different types of devices with different size buffers.

Jinoo Joung: Remember that in all solutions currently being proposed for
DetNet services, they have very low end-to-end latency bounds. In order
to meet those bounds, the buffer size itself should not be very large.
These are the tradeoffs.

Toerless Eckert: Whatever we propose, we need to allow for low end
devices that have small buffer size. Applicability statements needed.

Jinoo Joung: Good points. Maybe we should characterize the buffer
requirements of each solution.

Toerless Eckert: Might also be useful to add the older algorithms like
ATS. Perhaps also mention older solutions, e.g., ones based on RFC2212.
Even if we don't consider them because they are not scalabe, have them
for comparison.

Jinoo Joung: Very good idea.

Quan Xiong: Concern about the latency and loss tolerance specification,
end-to-end as well as per-hop bounds.

Jinoo Joung: Good question. Personally, I think many of the solutions
being proposed don't have explicit expression for end-to-end latency
bound. However, we can roughly figure out what are the per-hop behavior
characteristics. No strict mathematical proof that each solution fits
into these categories. One exception is perhaps the C-SCORE or FQ.

Quan Xiong: Suggest clarification for more categories under latency and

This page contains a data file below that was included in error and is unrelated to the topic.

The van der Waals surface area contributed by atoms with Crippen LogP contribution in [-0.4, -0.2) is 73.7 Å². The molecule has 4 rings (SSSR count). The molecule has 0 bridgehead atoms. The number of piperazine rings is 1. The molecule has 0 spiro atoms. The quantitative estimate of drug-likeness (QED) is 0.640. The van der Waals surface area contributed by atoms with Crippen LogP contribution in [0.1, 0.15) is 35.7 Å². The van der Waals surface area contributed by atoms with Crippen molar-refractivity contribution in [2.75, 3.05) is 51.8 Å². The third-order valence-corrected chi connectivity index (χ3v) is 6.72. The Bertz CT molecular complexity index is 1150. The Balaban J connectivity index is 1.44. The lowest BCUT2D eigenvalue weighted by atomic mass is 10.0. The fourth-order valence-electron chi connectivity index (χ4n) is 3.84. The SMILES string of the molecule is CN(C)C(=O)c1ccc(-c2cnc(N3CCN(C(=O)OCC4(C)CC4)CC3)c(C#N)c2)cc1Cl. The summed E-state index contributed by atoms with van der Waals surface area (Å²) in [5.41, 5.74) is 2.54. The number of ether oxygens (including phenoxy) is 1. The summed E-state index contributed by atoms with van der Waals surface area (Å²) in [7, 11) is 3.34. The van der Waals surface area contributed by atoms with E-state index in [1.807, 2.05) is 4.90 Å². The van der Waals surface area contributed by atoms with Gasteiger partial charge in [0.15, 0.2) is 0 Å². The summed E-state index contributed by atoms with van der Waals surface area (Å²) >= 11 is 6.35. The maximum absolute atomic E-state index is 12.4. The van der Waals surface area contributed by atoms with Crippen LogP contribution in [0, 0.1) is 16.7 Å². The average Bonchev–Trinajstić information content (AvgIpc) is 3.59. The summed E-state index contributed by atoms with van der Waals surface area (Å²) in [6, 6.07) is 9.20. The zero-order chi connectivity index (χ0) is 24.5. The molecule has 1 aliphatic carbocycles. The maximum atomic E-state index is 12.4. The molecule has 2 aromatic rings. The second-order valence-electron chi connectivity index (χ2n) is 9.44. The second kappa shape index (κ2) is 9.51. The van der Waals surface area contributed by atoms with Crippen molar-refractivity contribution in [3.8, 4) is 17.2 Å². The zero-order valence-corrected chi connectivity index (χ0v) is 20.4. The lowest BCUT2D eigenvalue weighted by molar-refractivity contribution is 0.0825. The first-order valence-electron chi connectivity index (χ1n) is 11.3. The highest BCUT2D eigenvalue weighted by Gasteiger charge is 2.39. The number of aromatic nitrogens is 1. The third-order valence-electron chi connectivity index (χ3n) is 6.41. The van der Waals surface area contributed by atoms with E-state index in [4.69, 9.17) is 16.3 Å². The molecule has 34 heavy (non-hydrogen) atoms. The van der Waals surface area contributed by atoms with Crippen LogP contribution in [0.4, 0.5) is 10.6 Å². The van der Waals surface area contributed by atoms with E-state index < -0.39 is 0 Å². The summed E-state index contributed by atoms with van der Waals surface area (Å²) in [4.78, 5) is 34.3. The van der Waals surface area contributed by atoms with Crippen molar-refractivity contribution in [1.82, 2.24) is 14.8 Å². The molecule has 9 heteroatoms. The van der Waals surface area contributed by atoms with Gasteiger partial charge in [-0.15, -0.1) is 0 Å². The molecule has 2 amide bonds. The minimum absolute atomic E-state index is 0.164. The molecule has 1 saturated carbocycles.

jitter performance, as shown in slides.

Jinoo Joung: Will try my best to include jitter performance.

Dan Bogdanovich: Going back to the buffer, when you get down to Silicon,
some Silicon has fixed buffer and fixed table sizes, but because have
finite resources always a key tradeoff between the two. Fewer flows? Or
using fewer buffers?

Jinoo Joung: DetNet solutions usually cannot maintain the flow state,
thus suspect the flow table or other table type of information should
not be very large. Balance the two aspects.

Balazs Varga: I have a high level comment regarding how
wireless-friendly these functions are. It could be an important aspect
for mixed (wired, wireless) environments as highlighted during the
Monday session.

Jinoo Joung: Agreed. So far the focus has been concentrated on wired
scenarios. Wireless in the future.

Poll 1: Who has read?

Some participation (20%), not a huge number.

Poll 1: Who thinks it is a good starting point?

Result: A good percentage of participants think this is a good
foundation, as long as we get consensus on the list.

Lou Berger: Service ordering is confusing as a term. Avoid ordering.
Some of the other terms are not as tightly defined, e.g., tight and
loose latency.

Expect to see this polled for adoption on the list. To the one person
who said no, please let us know why during the adoption poll.

Abdussalam Baryum: I objected to the terminology document since it
doesn't cover use cases. If we can focus on Slide 9, make it a more
detailed reference.

Jinoo Joung: The reference topology will be needed. Cannot say that
there will be only one or two. Maybe including wireless as well. The
focus of the taxonomy draft is not the use cases; we will reference
existing use cases drafts.

Toerless Eckert: A ring topology can be scaled up or down. And a ring is

Jinoo Joung: Ring will be considered.

Lou Berger: Although the taxonomy document is not about use cases, in
terms of having some reference topologies, multiple topologies sounds
like a great idea. Question: WG doc first, then proceed with topologies?
Or other way around? Co-authors and co-chairs agree on the former. Means
that the WG works on the topologies and anyone can provide inputs, not
just the authors.

Antoine: Would value input on topologies from operators.

11) 10:10 | 10 min | Title: Deadline Based Deterministic Forwarding


Presenter: Shaofu Peng